Eliasson’s ‘Ice Watch’ has had previous iterations, first in Copenhagen’s city square in 2014 to coincide with the publication of the UN Intergovernmental Panel on Climate Change’s ‘Fifth Assessment Report on Climate Change’. The Paris version was at the Place du Panthéon in 2015 for the UN Climate Conference COP21. For the London ‘Ice Watch’ Eliasson has partnered with ‘Julie’s Bicycle’ to assess the carbon impact of the project and how best to minimise it if repeated in the future.

Fished out of the Nuuk Kangerlua fjord, each block weighs between 1.5 and 6 tonnes. The Greenland Ice Sheet loses thousands of these blocks of ice throughout the year. The ice sheet took millions of years to form, and it’s melting at an accelerating rate due to global warming. 

Far from the source it’s difficult for people to imagine the melting of the ice sheet, much less the scale at which it’s happening. Eliasson hopes the project will encourage people to connect with the issue not through facts, figures or watching videos from a distance. He wants people to have direct access to this ancient ice – to feel it, listen to it, taste it, touch it, sense it. To watch it as it melts with the eyes of the heart, mind and emotions.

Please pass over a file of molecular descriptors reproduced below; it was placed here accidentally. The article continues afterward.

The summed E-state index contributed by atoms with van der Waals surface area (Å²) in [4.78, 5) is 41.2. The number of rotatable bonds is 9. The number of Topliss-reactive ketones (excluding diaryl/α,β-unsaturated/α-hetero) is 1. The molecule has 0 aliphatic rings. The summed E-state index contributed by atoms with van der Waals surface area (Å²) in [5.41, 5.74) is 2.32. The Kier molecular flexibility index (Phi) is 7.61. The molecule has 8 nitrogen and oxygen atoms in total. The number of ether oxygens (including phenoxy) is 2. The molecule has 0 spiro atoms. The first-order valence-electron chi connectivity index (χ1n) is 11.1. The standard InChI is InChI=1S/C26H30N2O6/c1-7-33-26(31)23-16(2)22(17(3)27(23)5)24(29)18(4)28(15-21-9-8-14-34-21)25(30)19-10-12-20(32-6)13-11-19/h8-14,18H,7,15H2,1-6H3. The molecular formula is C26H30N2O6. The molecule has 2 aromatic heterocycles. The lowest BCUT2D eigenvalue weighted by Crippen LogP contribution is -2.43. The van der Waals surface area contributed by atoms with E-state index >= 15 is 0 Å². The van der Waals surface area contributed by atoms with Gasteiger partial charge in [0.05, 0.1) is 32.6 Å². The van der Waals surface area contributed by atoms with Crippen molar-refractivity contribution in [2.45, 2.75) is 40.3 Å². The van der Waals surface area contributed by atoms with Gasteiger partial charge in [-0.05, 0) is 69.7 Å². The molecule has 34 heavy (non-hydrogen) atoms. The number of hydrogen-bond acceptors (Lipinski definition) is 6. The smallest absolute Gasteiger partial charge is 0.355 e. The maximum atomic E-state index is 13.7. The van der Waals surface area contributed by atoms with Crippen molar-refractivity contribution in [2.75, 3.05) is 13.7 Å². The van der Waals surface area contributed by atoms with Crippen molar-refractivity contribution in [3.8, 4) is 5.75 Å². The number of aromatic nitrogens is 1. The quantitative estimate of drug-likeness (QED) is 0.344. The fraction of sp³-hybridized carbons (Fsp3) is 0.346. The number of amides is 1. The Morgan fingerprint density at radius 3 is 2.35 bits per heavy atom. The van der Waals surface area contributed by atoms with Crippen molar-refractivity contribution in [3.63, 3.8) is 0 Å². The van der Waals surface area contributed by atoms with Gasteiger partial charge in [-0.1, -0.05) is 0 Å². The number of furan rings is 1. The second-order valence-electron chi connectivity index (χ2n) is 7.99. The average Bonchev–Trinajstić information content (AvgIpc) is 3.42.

We are not distinct from climate change, we are part of it.

 As Danish writer Josefine Klougart wrote: 'Rather than seeing culture as the indication of a difference between humanity and nature, we need to see it as the manifestation of an intimate connection. When we speak, we are nature speaking; when we think, we are nature thinking; when we control nature outside of us, we are nature controlling something within itself.'


Image: @exogalaxies

Image: @exogalaxies

Butterfly nebula. Just a reminder of the beauty that’s out there.

stellar axis

‘Stellar Axis: Antarctica’ Lita Albuquerque, 2006

‘Stellar Axis: Antarctica’ Lita Albuquerque, 2006

‘Stellar Axis; Antarctica’ was created by Californian based artist Lita Albuquerque in 2006 as an incredibly ambitious ephemeral art project inspired by Albuquerque questioning the place of humans in the enormity of infinite space and time.